2021 ◽  
pp. 036354652110611
Rachael Mary Cowan ◽  
Charlotte Louise Ganderton ◽  
Jillianne Cook ◽  
Adam Ivan Semciw ◽  
David Michel Long ◽  

Background: Greater trochanteric pain syndrome (GTPS) is a debilitating chronic condition, most prevalent in postmenopausal women. A positive association between high estrogen levels and tendon health may exist, and postmenopausal women have reduced estrogen. Menopausal hormone therapy (MHT) may reduce the incidence of tendon abnormality, particularly when combined with exercise. Purpose: To determine the effect of MHT and exercise on tendon pain and function in postmenopausal women with GTPS. Study Design: Randomized controlled clinical trial; Level of evidence, 1. Methods: Postmenopausal women (N = 132; n = 12, lost to follow-up) with GTPS were randomized into MHT and placebo transdermal cream groups combined with tendon-specific or sham exercise. All groups received education about avoiding gluteal tendon compression and load management throughout 12 weeks of intervention. The primary outcome was the Victorian Institute of Sport Assessment for gluteal tendinopathy (VISA-G), and secondary outcomes were measured at baseline and at 12 and 52 weeks. The Global Rating of Change was assessed at 12 and 52 weeks. A linear mixed-effects model was used to assess differences. Body mass index (BMI) was included as a covariate. Results: All participant groups improved over time (baseline vs 12 weeks, P < .001; baseline vs 52 weeks, P < .001). There was no difference among exercise groups measured by all outcomes (VISA-G: baseline, P = .97, mean difference [MD] = 0.10; 12 weeks, P = .49, MD = 2.15; 52 weeks, P = .32, MD = −3.08). There was a significant interaction effect between cream and BMI; therefore, the population was stratified by BMI levels (<25, <30, ≥30). The MHT groups (with exercise and education) had significantly better VISA-G outcomes (baseline, P = .04, MD = −11.20, 95% CI = −21.70 to −0.70; 12 weeks, P < .001, MD = −20.72, 95% CI = −31.22 to −10.22; 52 weeks, P = .002, MD = −16.71, 95% CI = −27.21 to −6.22) and secondary measure scores as compared with placebo at all time points when BMI was <25. Conclusion: MHT or placebo combined with tendon-specific or sham exercise plus education reduced pain and increased function for this population. For women with a BMI <25, MHT with any exercise plus education was better than placebo. A targeted exercise or sham exercise strategy is effective when prescribed with education about avoiding gluteal tendon compression and load management. Registration: ACTRN12614001157662 (Australian New Zealand Clinical Trials Registry).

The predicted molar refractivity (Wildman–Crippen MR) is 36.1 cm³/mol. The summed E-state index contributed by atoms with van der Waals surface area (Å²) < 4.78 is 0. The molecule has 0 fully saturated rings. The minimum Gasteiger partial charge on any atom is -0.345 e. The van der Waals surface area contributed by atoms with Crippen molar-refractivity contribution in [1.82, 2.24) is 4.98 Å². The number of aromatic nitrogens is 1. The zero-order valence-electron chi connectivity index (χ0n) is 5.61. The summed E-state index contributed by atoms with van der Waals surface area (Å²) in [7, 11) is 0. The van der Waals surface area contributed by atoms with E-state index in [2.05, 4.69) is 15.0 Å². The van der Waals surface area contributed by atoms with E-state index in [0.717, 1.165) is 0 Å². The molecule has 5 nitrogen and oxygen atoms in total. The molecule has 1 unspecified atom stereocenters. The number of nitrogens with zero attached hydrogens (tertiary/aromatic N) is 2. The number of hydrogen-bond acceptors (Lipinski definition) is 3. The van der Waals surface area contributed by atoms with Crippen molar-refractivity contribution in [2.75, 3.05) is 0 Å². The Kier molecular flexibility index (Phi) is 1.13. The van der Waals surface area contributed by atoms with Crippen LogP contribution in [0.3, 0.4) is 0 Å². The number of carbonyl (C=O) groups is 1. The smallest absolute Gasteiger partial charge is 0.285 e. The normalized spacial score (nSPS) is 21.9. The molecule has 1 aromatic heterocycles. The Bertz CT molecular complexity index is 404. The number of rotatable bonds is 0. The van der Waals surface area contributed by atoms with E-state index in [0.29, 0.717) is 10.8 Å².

Wadih Naim ◽  
Patrik Hilber ◽  
Ebrahim Shayesteh